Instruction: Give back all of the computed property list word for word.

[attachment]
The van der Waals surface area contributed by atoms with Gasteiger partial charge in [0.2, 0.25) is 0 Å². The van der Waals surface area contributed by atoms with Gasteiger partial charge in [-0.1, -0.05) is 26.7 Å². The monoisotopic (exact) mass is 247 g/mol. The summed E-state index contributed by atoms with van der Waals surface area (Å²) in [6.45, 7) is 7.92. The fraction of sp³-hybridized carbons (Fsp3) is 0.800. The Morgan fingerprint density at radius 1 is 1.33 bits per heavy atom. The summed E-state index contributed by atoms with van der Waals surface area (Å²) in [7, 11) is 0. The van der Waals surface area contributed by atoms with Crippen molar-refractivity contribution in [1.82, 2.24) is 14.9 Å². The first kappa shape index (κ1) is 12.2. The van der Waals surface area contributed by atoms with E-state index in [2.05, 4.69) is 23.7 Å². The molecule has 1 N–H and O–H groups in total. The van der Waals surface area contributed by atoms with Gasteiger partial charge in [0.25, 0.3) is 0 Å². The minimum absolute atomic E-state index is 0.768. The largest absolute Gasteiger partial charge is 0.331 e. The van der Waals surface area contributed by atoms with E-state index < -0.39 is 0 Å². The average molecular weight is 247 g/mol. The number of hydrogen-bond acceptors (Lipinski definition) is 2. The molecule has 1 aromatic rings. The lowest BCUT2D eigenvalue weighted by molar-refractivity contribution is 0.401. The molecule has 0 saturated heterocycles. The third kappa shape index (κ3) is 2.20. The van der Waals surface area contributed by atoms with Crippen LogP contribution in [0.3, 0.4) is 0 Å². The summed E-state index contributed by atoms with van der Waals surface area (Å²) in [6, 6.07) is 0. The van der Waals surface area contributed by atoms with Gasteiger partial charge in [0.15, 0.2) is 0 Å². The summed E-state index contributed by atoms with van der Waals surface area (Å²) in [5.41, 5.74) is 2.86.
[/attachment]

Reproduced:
The van der Waals surface area contributed by atoms with Gasteiger partial charge in [0.2, 0.25) is 0 Å². The van der Waals surface area contributed by atoms with Gasteiger partial charge in [-0.1, -0.05) is 26.7 Å². The monoisotopic (exact) mass is 247 g/mol. The summed E-state index contributed by atoms with van der Waals surface area (Å²) in [6.45, 7) is 7.92. The fraction of sp³-hybridized carbons (Fsp3) is 0.800. The Morgan fingerprint density at radius 1 is 1.33 bits per heavy atom. The summed E-state index contributed by atoms with van der Waals surface area (Å²) in [7, 11) is 0. The van der Waals surface area contributed by atoms with Crippen molar-refractivity contribution in [1.82, 2.24) is 14.9 Å². The first kappa shape index (κ1) is 12.2. The van der Waals surface area contributed by atoms with E-state index in [2.05, 4.69) is 23.7 Å². The molecule has 1 N–H and O–H groups in total. The van der Waals surface area contributed by atoms with Gasteiger partial charge in [0.25, 0.3) is 0 Å². The minimum absolute atomic E-state index is 0.768. The largest absolute Gasteiger partial charge is 0.331 e. The van der Waals surface area contributed by atoms with E-state index < -0.39 is 0 Å². The average molecular weight is 247 g/mol. The number of hydrogen-bond acceptors (Lipinski definition) is 2. The molecule has 1 aromatic rings. The lowest BCUT2D eigenvalue weighted by molar-refractivity contribution is 0.401. The molecule has 0 saturated heterocycles. The third kappa shape index (κ3) is 2.20. The van der Waals surface area contributed by atoms with Crippen LogP contribution in [0.3, 0.4) is 0 Å². The summed E-state index contributed by atoms with van der Waals surface area (Å²) in [6, 6.07) is 0. The van der Waals surface area contributed by atoms with Gasteiger partial charge in [0.15, 0.2) is 0 Å². The summed E-state index contributed by atoms with van der Waals surface area (Å²) in [5.41, 5.74) is 2.86.